Will trucking suffer from deepfake? 

In News3 MinutesBy Dom KalasihFebruary 2, 2024

I never thought I’d be referring to Taylor Swift in one of my blogs, but I read this week about the deepfake scandal and it resonated with me.

It resonated because I think fake news is a risk for our sector.

There are lots of things that from a scientific and fact-based perspective that appear viable solutions, but for a range of other reasons, those solutions struggle to gain uptake.

I know I do things in ways that could be done a better way or maybe that I even shouldn’t be doing, and I suspect the same goes for most people. The brain is a funny thing, particularly when it comes to adapting to change or changing habits or behaviours that are well embedded, regardless of how rational that change might be!

One of the recent examples I saw was during a presentation overseas by a major tyre manufacturer that showed that, despite the clear commercial and environmental benefit of running eco-friendly tyres, their uptake by transport operators was still low.

How Transporting New Zealand can help with changing that is a story for another day, but it worries me that it’s already hard enough trying to dismiss some misplaced myths with the good quality and high integrity information that’s currently available.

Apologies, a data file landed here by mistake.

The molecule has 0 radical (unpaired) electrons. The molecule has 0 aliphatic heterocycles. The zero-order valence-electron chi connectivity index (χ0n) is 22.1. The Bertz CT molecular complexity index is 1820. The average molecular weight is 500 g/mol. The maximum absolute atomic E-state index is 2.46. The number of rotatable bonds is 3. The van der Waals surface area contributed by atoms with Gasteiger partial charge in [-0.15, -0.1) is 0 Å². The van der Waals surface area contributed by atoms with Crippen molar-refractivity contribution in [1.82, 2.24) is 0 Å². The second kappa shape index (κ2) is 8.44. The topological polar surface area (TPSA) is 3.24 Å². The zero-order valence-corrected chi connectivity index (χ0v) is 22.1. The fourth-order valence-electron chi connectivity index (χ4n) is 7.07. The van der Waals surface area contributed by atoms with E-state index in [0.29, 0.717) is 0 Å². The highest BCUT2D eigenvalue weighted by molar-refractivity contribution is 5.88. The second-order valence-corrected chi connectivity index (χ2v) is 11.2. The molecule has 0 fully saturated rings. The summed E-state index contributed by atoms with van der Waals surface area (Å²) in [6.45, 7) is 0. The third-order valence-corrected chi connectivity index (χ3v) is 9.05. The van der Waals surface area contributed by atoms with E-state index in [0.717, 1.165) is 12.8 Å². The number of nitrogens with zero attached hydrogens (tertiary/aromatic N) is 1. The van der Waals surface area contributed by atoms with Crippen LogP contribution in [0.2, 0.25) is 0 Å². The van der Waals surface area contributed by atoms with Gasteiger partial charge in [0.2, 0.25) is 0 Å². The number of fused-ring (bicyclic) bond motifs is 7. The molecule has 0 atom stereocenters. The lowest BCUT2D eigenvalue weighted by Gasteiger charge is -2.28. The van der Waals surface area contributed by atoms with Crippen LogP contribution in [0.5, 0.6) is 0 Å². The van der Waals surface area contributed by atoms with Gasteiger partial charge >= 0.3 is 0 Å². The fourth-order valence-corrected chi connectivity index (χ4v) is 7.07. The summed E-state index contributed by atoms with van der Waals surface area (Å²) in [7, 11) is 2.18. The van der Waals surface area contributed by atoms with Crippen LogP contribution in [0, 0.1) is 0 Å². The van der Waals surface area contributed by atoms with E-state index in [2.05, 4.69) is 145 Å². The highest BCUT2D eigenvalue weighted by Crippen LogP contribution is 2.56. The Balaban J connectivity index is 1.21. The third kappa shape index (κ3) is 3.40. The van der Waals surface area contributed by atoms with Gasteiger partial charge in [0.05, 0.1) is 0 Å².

A common myth that comes to mind is the reason for not wearing seatbelts – if there is a loss of control and the truck goes into water, then the seatbelt might trap the driver and prevent their escape, leading to drowning. With myths, often these are misunderstandings or they exist due to a limited understanding of the issue, so hopefully they can be busted.

However, there is no doubt that fake news is growing at global level and I’m sure there will be some in our sector. To me, information that is created to intentionally mislead people is unacceptable and will be a barrier to our sector evolving. How significant it becomes I’m not sure but I do believe it is a real risk.

I’m pretty ambivalent towards Taylor Swift, I can’t name any of her songs, but I’m terrible with any song names and lyrics regardless of the artist. However, if it takes Taylor Swift to make a change that can better control fake news, then all credit to her.

Regardless whether it’s fake news or myths, when was the last time you carefully scrutinised the quality and integrity of the information you are basing your key decision making on?

– By Dom Kalasih, interim chief executive, Ia Ara Aotearoa Transporting New Zealand